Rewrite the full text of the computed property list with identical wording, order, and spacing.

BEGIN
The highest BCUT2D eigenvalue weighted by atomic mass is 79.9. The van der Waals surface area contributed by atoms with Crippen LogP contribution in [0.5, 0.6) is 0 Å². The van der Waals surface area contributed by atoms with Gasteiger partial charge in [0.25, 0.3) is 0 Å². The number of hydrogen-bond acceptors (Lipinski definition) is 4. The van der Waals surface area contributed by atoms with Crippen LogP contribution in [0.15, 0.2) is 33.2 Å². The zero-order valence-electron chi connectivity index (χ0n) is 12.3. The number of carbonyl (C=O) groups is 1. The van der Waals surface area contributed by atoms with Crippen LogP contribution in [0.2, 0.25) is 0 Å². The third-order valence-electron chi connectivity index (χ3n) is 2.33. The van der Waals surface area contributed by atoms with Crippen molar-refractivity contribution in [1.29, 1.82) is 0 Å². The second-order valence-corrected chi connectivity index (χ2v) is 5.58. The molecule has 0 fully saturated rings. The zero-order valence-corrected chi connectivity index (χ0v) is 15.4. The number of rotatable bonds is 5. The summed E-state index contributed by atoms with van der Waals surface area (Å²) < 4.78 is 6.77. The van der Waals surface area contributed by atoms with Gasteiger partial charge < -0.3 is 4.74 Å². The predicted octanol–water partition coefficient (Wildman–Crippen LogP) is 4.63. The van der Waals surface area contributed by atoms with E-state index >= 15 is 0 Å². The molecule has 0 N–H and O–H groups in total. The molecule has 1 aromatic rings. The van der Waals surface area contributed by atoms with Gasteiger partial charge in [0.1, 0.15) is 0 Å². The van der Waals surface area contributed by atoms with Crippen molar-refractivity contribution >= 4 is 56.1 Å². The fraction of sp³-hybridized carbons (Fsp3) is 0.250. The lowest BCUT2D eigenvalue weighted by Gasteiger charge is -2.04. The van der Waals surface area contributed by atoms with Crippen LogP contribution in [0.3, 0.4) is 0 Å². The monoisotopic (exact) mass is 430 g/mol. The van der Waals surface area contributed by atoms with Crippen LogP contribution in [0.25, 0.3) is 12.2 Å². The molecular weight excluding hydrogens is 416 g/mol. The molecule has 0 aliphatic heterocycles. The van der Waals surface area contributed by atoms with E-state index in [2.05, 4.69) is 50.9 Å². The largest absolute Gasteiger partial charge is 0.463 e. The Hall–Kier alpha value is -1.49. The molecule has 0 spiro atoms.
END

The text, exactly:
The highest BCUT2D eigenvalue weighted by atomic mass is 79.9. The van der Waals surface area contributed by atoms with Crippen LogP contribution in [0.5, 0.6) is 0 Å². The van der Waals surface area contributed by atoms with Gasteiger partial charge in [0.25, 0.3) is 0 Å². The number of hydrogen-bond acceptors (Lipinski definition) is 4. The van der Waals surface area contributed by atoms with Crippen LogP contribution in [0.15, 0.2) is 33.2 Å². The zero-order valence-electron chi connectivity index (χ0n) is 12.3. The number of carbonyl (C=O) groups is 1. The van der Waals surface area contributed by atoms with Crippen LogP contribution in [0.2, 0.25) is 0 Å². The third-order valence-electron chi connectivity index (χ3n) is 2.33. The van der Waals surface area contributed by atoms with Crippen molar-refractivity contribution in [1.29, 1.82) is 0 Å². The second-order valence-corrected chi connectivity index (χ2v) is 5.58. The molecule has 0 fully saturated rings. The zero-order valence-corrected chi connectivity index (χ0v) is 15.4. The number of rotatable bonds is 5. The summed E-state index contributed by atoms with van der Waals surface area (Å²) < 4.78 is 6.77. The van der Waals surface area contributed by atoms with Gasteiger partial charge < -0.3 is 4.74 Å². The predicted octanol–water partition coefficient (Wildman–Crippen LogP) is 4.63. The van der Waals surface area contributed by atoms with E-state index >= 15 is 0 Å². The molecule has 0 N–H and O–H groups in total. The molecule has 1 aromatic rings. The van der Waals surface area contributed by atoms with Gasteiger partial charge in [0.1, 0.15) is 0 Å². The van der Waals surface area contributed by atoms with Crippen molar-refractivity contribution >= 4 is 56.1 Å². The fraction of sp³-hybridized carbons (Fsp3) is 0.250. The lowest BCUT2D eigenvalue weighted by Gasteiger charge is -2.04. The van der Waals surface area contributed by atoms with Crippen LogP contribution in [0.3, 0.4) is 0 Å². The monoisotopic (exact) mass is 430 g/mol. The van der Waals surface area contributed by atoms with Crippen LogP contribution in [0.25, 0.3) is 12.2 Å². The molecular weight excluding hydrogens is 416 g/mol. The molecule has 0 aliphatic heterocycles. The van der Waals surface area contributed by atoms with E-state index in [2.05, 4.69) is 50.9 Å². The largest absolute Gasteiger partial charge is 0.463 e. The Hall–Kier alpha value is -1.49. The molecule has 0 spiro atoms.